Presentation: Welcome to the Family (WordCamp Toronto 2012)

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Managing Your Editorial Workflow (WordCamp Toronto 2011)

The video of presentation at WordCamp Toronto 2011 on “Managing your Editorial Workflow” where I talk mostly about Edit Flow.

Looks like the video was cut off, which is probably a good thing since it wasn’t really my best performance (being my first WordCamp presentation and all). I also flail my arms alot.

Mo Jangda: Managing Your Editorial Workflow | WordPress.tv.

WordPress Debugging (WordCamp NYC 2012 Talk)

Here’s my presentation slides from WordCamp NYC 2012. Click on the slide below to go full-screen and arrow keys to navigate.

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On $wpdb->prepare

If you do the following, you’re a terrible person:

$query = "SELECT ID from {$wpdb->posts} WHERE ID = %d";
$query = $wpdb->prepare( $query, $value );

There is absolutely no reason for prepare to be on a separate line.

Here’s how you do it the right way:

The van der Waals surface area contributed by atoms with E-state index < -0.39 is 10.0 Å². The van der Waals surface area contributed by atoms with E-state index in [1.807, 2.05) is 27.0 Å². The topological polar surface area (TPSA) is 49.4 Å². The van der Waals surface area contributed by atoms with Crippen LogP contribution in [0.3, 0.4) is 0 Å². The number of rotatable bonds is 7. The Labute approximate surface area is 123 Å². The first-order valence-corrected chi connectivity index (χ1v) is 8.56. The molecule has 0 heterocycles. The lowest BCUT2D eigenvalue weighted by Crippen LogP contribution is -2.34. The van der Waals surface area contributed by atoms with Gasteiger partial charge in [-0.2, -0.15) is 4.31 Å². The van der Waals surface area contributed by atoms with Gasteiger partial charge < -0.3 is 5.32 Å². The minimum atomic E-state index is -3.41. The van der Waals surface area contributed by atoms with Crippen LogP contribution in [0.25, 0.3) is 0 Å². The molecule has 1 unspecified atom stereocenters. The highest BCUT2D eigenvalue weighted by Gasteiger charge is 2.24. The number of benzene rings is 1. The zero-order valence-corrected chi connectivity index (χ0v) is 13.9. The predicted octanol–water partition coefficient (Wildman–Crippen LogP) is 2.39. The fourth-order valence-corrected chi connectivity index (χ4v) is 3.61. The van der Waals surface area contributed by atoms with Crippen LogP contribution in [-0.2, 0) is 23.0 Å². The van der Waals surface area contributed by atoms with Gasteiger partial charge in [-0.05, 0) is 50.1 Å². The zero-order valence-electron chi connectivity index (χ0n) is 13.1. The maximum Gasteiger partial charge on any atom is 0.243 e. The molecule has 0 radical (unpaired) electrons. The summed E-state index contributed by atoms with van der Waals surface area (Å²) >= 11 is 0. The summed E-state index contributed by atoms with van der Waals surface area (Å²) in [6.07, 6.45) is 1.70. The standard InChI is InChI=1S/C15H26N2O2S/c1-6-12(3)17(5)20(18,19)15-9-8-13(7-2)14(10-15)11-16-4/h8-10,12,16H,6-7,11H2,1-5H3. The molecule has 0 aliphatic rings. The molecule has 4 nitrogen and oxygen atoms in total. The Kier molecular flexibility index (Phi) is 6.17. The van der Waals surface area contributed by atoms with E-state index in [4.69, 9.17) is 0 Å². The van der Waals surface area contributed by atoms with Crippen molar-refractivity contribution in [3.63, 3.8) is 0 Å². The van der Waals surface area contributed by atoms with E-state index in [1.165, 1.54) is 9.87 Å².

$query = $wpdb->prepare( "SELECT ID from {$wpdb->posts} WHERE ID = %d", $value );

One line. Simple, easy to read, and not confusing.

WordPress Distraction-Free Skin: Terminal/Matrix

Just Write! Like you're in the Matrix!

Because all the cool kids want to feel like they’re writing posts in the Matrix. (Inspired by Zen)


        
        

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Dogfooding Edit Flow

Note: Most of the code here is specific to my environment on Webfaction, github and for use with WordPress plugins. You can make it work for other setups (i.e. different hosts, local gits, or even SVN) but will involve some tweaking.


Scott recently had a great idea to run the bleeding edge release of Edit Flow on our official site. I usually do this for most of my plugins before releasing, though, it’s a manual process: FTP up the latest code and give it a test run. That’s not fun.

Here’s a far better, automatized way to keep your repo up-to-date. You can either use cron or githooks. Pick your poison.

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